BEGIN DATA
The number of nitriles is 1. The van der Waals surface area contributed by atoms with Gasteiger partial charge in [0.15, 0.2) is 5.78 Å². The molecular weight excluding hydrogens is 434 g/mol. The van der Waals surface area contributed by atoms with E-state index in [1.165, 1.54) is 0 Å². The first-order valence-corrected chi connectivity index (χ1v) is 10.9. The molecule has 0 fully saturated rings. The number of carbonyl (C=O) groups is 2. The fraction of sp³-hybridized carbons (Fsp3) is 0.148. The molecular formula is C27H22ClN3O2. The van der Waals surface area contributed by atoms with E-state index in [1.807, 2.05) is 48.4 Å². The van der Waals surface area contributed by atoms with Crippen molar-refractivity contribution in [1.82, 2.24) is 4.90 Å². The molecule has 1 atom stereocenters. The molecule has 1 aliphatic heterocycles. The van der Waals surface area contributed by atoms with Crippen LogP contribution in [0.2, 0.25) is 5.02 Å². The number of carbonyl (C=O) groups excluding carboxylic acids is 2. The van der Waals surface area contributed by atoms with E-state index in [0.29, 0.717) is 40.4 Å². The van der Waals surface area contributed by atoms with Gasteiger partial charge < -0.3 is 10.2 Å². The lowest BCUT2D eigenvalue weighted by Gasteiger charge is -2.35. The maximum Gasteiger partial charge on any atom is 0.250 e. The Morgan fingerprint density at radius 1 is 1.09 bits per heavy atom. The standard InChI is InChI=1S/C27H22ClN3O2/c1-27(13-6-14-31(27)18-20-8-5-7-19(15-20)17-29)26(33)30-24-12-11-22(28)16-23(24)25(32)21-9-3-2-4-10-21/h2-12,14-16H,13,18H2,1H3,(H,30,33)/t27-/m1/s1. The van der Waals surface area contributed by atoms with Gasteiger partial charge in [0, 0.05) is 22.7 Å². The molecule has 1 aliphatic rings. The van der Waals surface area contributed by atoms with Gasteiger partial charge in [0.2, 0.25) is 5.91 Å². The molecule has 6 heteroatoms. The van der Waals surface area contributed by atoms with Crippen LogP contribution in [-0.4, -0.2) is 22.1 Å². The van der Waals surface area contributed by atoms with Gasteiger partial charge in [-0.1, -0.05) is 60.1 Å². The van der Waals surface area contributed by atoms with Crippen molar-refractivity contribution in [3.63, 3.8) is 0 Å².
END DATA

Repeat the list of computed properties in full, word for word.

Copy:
The number of nitriles is 1. The van der Waals surface area contributed by atoms with Gasteiger partial charge in [0.15, 0.2) is 5.78 Å². The molecular weight excluding hydrogens is 434 g/mol. The van der Waals surface area contributed by atoms with E-state index in [1.165, 1.54) is 0 Å². The first-order valence-corrected chi connectivity index (χ1v) is 10.9. The molecule has 0 fully saturated rings. The number of carbonyl (C=O) groups is 2. The fraction of sp³-hybridized carbons (Fsp3) is 0.148. The molecular formula is C27H22ClN3O2. The van der Waals surface area contributed by atoms with E-state index in [1.807, 2.05) is 48.4 Å². The van der Waals surface area contributed by atoms with Crippen molar-refractivity contribution in [1.82, 2.24) is 4.90 Å². The molecule has 1 atom stereocenters. The molecule has 1 aliphatic heterocycles. The van der Waals surface area contributed by atoms with Crippen LogP contribution in [0.2, 0.25) is 5.02 Å². The number of carbonyl (C=O) groups excluding carboxylic acids is 2. The van der Waals surface area contributed by atoms with E-state index in [0.29, 0.717) is 40.4 Å². The van der Waals surface area contributed by atoms with Gasteiger partial charge < -0.3 is 10.2 Å². The lowest BCUT2D eigenvalue weighted by Gasteiger charge is -2.35. The maximum Gasteiger partial charge on any atom is 0.250 e. The Morgan fingerprint density at radius 1 is 1.09 bits per heavy atom. The standard InChI is InChI=1S/C27H22ClN3O2/c1-27(13-6-14-31(27)18-20-8-5-7-19(15-20)17-29)26(33)30-24-12-11-22(28)16-23(24)25(32)21-9-3-2-4-10-21/h2-12,14-16H,13,18H2,1H3,(H,30,33)/t27-/m1/s1. The van der Waals surface area contributed by atoms with Gasteiger partial charge in [0, 0.05) is 22.7 Å². The molecule has 1 aliphatic rings. The van der Waals surface area contributed by atoms with Gasteiger partial charge in [0.2, 0.25) is 5.91 Å². The molecule has 6 heteroatoms. The van der Waals surface area contributed by atoms with Crippen LogP contribution in [-0.4, -0.2) is 22.1 Å². The van der Waals surface area contributed by atoms with Gasteiger partial charge in [-0.1, -0.05) is 60.1 Å². The van der Waals surface area contributed by atoms with Crippen molar-refractivity contribution in [3.63, 3.8) is 0 Å².